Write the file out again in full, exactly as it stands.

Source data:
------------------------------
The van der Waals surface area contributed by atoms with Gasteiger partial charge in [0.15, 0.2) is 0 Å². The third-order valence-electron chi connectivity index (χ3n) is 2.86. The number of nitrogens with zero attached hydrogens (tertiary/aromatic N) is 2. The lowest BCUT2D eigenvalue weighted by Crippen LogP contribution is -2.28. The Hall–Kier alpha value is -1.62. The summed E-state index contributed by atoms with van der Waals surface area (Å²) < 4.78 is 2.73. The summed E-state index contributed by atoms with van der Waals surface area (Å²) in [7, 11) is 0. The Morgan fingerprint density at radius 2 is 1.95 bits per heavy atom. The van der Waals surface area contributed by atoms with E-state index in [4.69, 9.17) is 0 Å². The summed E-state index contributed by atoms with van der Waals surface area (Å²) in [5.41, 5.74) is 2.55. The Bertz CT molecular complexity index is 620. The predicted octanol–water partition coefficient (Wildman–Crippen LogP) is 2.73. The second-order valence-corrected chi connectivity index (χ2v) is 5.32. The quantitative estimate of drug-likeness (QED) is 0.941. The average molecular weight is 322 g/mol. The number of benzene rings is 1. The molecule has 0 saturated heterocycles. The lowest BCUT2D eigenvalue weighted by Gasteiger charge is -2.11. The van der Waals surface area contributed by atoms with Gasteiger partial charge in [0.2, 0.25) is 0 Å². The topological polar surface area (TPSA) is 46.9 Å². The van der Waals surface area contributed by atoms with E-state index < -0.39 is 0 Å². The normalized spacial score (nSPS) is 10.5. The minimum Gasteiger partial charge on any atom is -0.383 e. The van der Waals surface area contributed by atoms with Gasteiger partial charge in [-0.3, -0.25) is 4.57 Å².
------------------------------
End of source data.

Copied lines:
The van der Waals surface area contributed by atoms with Gasteiger partial charge in [0.15, 0.2) is 0 Å². The third-order valence-electron chi connectivity index (χ3n) is 2.86. The number of nitrogens with zero attached hydrogens (tertiary/aromatic N) is 2. The lowest BCUT2D eigenvalue weighted by Crippen LogP contribution is -2.28. The Hall–Kier alpha value is -1.62. The summed E-state index contributed by atoms with van der Waals surface area (Å²) < 4.78 is 2.73. The summed E-state index contributed by atoms with van der Waals surface area (Å²) in [7, 11) is 0. The Morgan fingerprint density at radius 2 is 1.95 bits per heavy atom. The van der Waals surface area contributed by atoms with E-state index in [4.69, 9.17) is 0 Å². The summed E-state index contributed by atoms with van der Waals surface area (Å²) in [5.41, 5.74) is 2.55. The Bertz CT molecular complexity index is 620. The predicted octanol–water partition coefficient (Wildman–Crippen LogP) is 2.73. The second-order valence-corrected chi connectivity index (χ2v) is 5.32. The quantitative estimate of drug-likeness (QED) is 0.941. The average molecular weight is 322 g/mol. The number of benzene rings is 1. The molecule has 0 saturated heterocycles. The lowest BCUT2D eigenvalue weighted by Gasteiger charge is -2.11. The van der Waals surface area contributed by atoms with Gasteiger partial charge in [0.2, 0.25) is 0 Å². The topological polar surface area (TPSA) is 46.9 Å². The van der Waals surface area contributed by atoms with E-state index < -0.39 is 0 Å². The normalized spacial score (nSPS) is 10.5. The minimum Gasteiger partial charge on any atom is -0.383 e. The van der Waals surface area contributed by atoms with Gasteiger partial charge in [-0.3, -0.25) is 4.57 Å².